Uyuni salt flats – why pay more?

by on 10th March, 2016

Uyuni salt flats – why pay more?

Many ask what the difference is between the 3 day Uyuni Salt Flats tour we offer and the more budget alternatives you will find advertised in Uyuni.

Kat travelled to Uyuni to find out first hand why it is worth stretching your budget and is sharing her experience with us.

“I had been to the Salt Flats before, many moons ago and at the time had been travelling on a shoestring. I went on the classic “backpacker” experience and still remember the cold we suffered in basic accommodation. God it was cold.

I wasn’t sure if with the years’ things had changed but in fact, my colleague Maria recently returned from her very own backpacker tour round the salt flats and tells me it has not.


She writes:

“When we arrived to our first shelter we found an adobe building with several bedrooms with 6 beds each – one room per jeep – and shared bathroom. No water for washing and no heating – at an altitude of 4980m. You can imagine how cold the nights get! It did have clean sheets and a clean bathroom, although we had to take water in to flush. Meals were basic although unlike the rest of the group I actually enjoyed them! And of course, the incredible landscapes did make up for cold nights and having to “rough it” – I guess being a backpacker I didn’t mind it being so basic.

I did also like our guide, Pedro, who was very enthusiastic. In fact, he was our guide, cook and driver. Most importantly he was a safe, reliable driver and didn’t speed in our 4×4. One of the biggest problems with budget tours is sadly the safety and the standard of driving. “

Maria was right of course – the landscapes in this part of the world are so incredible and unique that I clearly remember thinking I had landed on another planet. To date this is one of the most stunning parts of this world I have ever been to and one of many reasons why I have fallen in love with Bolivia.

So you can imagine my delight in finding that I was sent to see for myself how one can enjoy the same amazing Salt Flats and surrounding desert without being bitterly cold as soon as the sun sets early evening.


Salar de Uyuni Salt Pentagons Bolivia

Salar de Uyuni, salt pentagons, Bolivia


Our groups stay at the a group of 4 community run hotels – the Salt Hotel, the Stone Hotel, the Desert Hotel and the Hotel of the Volcanoes. Each one is in a truly picturesque location, at the edge of the salt flats (Salt Hotel), towering over a little community of alpaca herders (Stone Hotel) and indeed completely isolated in the middle of the Altiplano desert (guess what, yes, the Desert Hotel) with breath taking views.

What is most wonderful is the idea behind the hotels. They are built on land rented from the communities, in the most unobtrusive way possible. The locals have been involved since day 1 and many have found jobs in the hotels or because of them – in areas where little grows and most make money from alpaca & llama herding this is a vital life line and a way to give alternatives to the younger generation – cooks, guides, receptionists, chamber maids are just some of the options now available to the villagers. A share of profits goes to the communities. The project has been giongfor 9 years and in another 5 years the hotels will pass over into the hands of the villagers who are being trained to run the hotels.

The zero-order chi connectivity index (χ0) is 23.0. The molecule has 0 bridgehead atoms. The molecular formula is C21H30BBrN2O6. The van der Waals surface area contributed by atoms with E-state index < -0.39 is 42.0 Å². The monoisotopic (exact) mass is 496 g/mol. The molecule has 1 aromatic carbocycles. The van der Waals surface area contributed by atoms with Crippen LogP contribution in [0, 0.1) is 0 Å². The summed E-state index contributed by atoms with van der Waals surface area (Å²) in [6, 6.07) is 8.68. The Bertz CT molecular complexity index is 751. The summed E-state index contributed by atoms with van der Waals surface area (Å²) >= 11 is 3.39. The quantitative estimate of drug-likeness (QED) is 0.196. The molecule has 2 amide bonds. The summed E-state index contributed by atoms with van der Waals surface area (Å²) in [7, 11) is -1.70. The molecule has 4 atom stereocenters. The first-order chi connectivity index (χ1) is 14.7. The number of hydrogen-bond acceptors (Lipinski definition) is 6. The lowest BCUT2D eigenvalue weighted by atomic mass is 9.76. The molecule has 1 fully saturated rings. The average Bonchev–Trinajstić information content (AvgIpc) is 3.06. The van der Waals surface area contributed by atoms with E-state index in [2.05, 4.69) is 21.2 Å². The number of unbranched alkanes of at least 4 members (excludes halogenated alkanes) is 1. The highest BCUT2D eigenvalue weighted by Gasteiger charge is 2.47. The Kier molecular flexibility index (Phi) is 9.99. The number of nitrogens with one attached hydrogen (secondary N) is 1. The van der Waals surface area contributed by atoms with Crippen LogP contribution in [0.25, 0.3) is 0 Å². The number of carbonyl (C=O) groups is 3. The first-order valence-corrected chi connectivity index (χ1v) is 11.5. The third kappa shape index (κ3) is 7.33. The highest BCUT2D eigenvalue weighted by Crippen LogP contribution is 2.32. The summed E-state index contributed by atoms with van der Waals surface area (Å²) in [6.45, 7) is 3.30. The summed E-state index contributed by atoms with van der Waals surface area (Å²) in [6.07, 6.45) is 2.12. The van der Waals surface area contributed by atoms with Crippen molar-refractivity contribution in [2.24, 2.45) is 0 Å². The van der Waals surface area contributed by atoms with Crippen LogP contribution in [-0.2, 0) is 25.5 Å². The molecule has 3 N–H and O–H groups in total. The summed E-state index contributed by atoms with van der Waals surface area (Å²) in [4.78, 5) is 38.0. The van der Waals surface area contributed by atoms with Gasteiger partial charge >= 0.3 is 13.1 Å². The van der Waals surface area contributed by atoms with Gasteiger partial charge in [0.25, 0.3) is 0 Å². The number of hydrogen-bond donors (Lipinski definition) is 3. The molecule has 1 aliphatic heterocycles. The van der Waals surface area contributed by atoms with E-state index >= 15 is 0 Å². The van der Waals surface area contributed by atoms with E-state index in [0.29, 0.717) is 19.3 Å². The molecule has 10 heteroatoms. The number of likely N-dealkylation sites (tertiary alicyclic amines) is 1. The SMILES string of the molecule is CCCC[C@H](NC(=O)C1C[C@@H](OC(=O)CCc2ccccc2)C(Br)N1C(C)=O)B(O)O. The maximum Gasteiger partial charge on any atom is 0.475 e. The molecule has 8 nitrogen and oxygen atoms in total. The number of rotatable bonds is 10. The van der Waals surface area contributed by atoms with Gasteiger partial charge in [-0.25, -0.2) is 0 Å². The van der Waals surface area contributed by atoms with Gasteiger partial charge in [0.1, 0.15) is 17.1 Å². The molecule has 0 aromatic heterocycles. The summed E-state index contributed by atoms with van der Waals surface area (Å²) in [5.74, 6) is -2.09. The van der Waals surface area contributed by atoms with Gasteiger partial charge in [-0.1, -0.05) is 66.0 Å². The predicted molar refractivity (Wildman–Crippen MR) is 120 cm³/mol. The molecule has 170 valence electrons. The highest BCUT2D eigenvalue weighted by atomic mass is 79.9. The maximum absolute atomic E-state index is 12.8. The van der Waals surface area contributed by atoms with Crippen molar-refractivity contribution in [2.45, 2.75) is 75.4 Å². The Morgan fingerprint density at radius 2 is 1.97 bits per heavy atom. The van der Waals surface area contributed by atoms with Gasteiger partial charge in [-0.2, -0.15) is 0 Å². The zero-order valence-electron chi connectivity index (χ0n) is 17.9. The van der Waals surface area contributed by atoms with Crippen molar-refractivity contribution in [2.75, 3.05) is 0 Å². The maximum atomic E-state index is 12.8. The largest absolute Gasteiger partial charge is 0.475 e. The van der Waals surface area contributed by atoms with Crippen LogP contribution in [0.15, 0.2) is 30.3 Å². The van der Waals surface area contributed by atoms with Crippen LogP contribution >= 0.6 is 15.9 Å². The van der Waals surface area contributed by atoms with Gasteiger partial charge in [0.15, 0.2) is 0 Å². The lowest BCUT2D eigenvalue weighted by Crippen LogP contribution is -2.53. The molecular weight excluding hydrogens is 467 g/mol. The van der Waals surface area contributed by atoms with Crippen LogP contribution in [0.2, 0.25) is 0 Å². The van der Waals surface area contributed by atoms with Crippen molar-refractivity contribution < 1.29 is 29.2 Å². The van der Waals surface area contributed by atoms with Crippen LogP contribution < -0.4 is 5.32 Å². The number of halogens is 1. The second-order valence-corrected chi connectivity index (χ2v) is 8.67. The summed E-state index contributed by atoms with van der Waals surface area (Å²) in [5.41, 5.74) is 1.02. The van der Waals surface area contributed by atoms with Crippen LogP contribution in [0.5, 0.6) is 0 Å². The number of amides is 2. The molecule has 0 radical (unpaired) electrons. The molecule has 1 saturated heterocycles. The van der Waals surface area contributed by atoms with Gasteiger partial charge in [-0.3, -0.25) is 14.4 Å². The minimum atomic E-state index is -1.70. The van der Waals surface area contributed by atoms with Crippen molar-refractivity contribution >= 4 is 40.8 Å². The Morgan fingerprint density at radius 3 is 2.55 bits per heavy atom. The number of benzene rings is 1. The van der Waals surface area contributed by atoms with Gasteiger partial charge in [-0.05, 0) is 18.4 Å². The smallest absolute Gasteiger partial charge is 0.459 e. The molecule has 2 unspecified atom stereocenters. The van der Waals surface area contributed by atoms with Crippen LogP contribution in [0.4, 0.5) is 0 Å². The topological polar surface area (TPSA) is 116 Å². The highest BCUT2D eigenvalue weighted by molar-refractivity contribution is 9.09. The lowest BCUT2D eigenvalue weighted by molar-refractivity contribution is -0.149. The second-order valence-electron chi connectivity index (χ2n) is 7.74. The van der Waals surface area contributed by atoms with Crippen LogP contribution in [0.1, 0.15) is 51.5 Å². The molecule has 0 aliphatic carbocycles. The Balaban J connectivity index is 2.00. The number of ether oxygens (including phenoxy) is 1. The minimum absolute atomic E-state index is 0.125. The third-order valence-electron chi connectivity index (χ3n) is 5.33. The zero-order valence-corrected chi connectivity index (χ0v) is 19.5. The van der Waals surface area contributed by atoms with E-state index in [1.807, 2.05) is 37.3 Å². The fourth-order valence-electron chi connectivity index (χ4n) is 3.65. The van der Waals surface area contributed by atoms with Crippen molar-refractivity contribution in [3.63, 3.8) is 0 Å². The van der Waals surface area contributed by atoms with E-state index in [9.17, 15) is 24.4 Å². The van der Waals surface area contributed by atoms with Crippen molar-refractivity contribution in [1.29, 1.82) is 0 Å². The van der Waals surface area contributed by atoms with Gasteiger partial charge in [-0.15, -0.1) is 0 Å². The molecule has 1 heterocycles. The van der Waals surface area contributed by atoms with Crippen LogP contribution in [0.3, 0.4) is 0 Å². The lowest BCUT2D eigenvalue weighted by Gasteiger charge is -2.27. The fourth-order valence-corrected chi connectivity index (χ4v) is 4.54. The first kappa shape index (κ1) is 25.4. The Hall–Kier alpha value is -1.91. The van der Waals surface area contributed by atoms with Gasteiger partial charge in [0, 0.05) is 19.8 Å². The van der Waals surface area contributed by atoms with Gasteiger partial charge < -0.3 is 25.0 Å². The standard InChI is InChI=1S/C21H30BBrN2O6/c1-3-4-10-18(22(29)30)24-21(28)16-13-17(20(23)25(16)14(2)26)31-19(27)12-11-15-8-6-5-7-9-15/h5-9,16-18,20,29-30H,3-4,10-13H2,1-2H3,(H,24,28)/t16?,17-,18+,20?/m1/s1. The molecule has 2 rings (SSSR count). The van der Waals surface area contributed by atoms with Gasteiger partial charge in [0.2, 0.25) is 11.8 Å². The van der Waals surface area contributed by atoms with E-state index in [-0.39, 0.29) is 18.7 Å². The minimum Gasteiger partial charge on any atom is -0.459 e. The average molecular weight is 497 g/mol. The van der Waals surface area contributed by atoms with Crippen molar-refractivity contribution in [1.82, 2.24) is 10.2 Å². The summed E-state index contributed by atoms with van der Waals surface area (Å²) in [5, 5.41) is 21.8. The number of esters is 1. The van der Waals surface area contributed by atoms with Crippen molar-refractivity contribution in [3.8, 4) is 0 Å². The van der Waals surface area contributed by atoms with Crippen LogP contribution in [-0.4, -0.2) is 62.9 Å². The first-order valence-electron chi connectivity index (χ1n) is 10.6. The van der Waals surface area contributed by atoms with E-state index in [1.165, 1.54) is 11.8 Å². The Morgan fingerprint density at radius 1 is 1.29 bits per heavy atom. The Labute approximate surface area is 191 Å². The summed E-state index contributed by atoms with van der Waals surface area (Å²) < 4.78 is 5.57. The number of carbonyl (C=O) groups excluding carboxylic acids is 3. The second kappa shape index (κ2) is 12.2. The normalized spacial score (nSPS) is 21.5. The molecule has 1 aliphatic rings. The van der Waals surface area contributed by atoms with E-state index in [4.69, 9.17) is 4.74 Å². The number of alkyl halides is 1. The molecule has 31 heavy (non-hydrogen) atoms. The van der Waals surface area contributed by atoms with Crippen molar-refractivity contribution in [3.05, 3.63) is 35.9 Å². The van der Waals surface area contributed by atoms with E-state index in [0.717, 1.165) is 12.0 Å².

Hotel rooms are ensuite, of good standard, clean and – above all – WARM. Oh yes, heating and a warm shower was enough to make me happy. Don’t get me wrong, I wouldn’t describe them as luxurious, but I didn’t need luxurious. When I visited they were getting an overhaul and rooms were re-decorated, adding lovely touches using local materials from the hotel surroundings, textiles with indigenous patterns, warm colours. The meals I had were delicious and staff friendly.

4×4 jeeps are well maintained, drivers reliable and oxygen is carried in each vehicle for those who suffer at this the altitude.



Salar de Uyuni salt flats


Most importantly however, what I hadn’t realised was that the tour as we offer it does not just define itself by the fact that you’ll be staying in comfortable hotels and are contributing to the local communities. No, you also will find that you are following a slightly different route compared to the more budget tours, especially on the first two days. As we started out on the salt flats part (day 1) we were surrounded by 4x4s all heading to the islands in the middle of the flats. We then however continued on to a part of the Salar little visited and it was there that I felt the magic of the salt flats more – watching the most beautiful sunset for example, just us. A hill that we chose to climb (optional) to enjoy magnificent views over the salt, just us. A cave with well-preserved mommies (Coquesa) which we visited, just us. I think it was the fact that we were wandering off the beaten track wherever possible that made me enjoy this variation of tour even more.

That and the fact that I felt I was part of a worthy project, bringing out the benefits of responsible tourism.

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